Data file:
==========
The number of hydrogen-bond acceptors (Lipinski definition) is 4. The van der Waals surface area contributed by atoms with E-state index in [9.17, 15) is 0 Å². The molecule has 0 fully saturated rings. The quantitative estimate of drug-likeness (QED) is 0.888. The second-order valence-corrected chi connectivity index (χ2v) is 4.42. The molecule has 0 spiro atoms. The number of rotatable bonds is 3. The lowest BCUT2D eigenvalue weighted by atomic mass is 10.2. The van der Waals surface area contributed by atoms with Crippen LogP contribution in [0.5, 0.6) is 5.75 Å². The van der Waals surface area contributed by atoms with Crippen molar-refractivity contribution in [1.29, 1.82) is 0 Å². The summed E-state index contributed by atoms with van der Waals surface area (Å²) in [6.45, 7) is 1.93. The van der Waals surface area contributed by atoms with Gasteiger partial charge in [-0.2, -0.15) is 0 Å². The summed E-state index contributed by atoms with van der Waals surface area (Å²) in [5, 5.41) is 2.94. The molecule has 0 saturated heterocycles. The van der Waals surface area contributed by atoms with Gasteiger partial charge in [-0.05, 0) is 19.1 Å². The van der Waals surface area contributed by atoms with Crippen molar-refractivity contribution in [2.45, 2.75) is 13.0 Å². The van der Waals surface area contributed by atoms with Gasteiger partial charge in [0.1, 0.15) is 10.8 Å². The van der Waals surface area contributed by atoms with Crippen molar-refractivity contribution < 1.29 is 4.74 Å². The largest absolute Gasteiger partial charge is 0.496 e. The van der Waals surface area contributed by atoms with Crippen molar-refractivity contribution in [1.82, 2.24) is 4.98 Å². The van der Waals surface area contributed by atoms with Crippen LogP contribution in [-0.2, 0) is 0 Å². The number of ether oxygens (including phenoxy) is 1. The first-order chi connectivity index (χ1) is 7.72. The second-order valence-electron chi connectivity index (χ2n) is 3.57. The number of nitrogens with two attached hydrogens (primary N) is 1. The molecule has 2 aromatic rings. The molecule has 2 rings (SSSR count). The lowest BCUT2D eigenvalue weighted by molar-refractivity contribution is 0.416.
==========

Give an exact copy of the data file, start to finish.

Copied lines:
The number of hydrogen-bond acceptors (Lipinski definition) is 4. The van der Waals surface area contributed by atoms with E-state index in [9.17, 15) is 0 Å². The molecule has 0 fully saturated rings. The quantitative estimate of drug-likeness (QED) is 0.888. The second-order valence-corrected chi connectivity index (χ2v) is 4.42. The molecule has 0 spiro atoms. The number of rotatable bonds is 3. The lowest BCUT2D eigenvalue weighted by atomic mass is 10.2. The van der Waals surface area contributed by atoms with Crippen LogP contribution in [0.5, 0.6) is 5.75 Å². The van der Waals surface area contributed by atoms with Crippen molar-refractivity contribution in [1.29, 1.82) is 0 Å². The summed E-state index contributed by atoms with van der Waals surface area (Å²) in [6.45, 7) is 1.93. The van der Waals surface area contributed by atoms with Gasteiger partial charge in [-0.2, -0.15) is 0 Å². The summed E-state index contributed by atoms with van der Waals surface area (Å²) in [5, 5.41) is 2.94. The molecule has 0 saturated heterocycles. The van der Waals surface area contributed by atoms with Gasteiger partial charge in [-0.05, 0) is 19.1 Å². The van der Waals surface area contributed by atoms with Crippen molar-refractivity contribution in [2.45, 2.75) is 13.0 Å². The van der Waals surface area contributed by atoms with Gasteiger partial charge in [0.1, 0.15) is 10.8 Å². The van der Waals surface area contributed by atoms with Crippen molar-refractivity contribution < 1.29 is 4.74 Å². The largest absolute Gasteiger partial charge is 0.496 e. The van der Waals surface area contributed by atoms with Crippen molar-refractivity contribution in [1.82, 2.24) is 4.98 Å². The van der Waals surface area contributed by atoms with Crippen LogP contribution in [-0.2, 0) is 0 Å². The number of ether oxygens (including phenoxy) is 1. The first-order chi connectivity index (χ1) is 7.72. The second-order valence-electron chi connectivity index (χ2n) is 3.57. The number of nitrogens with two attached hydrogens (primary N) is 1. The molecule has 2 aromatic rings. The molecule has 2 rings (SSSR count). The lowest BCUT2D eigenvalue weighted by molar-refractivity contribution is 0.416.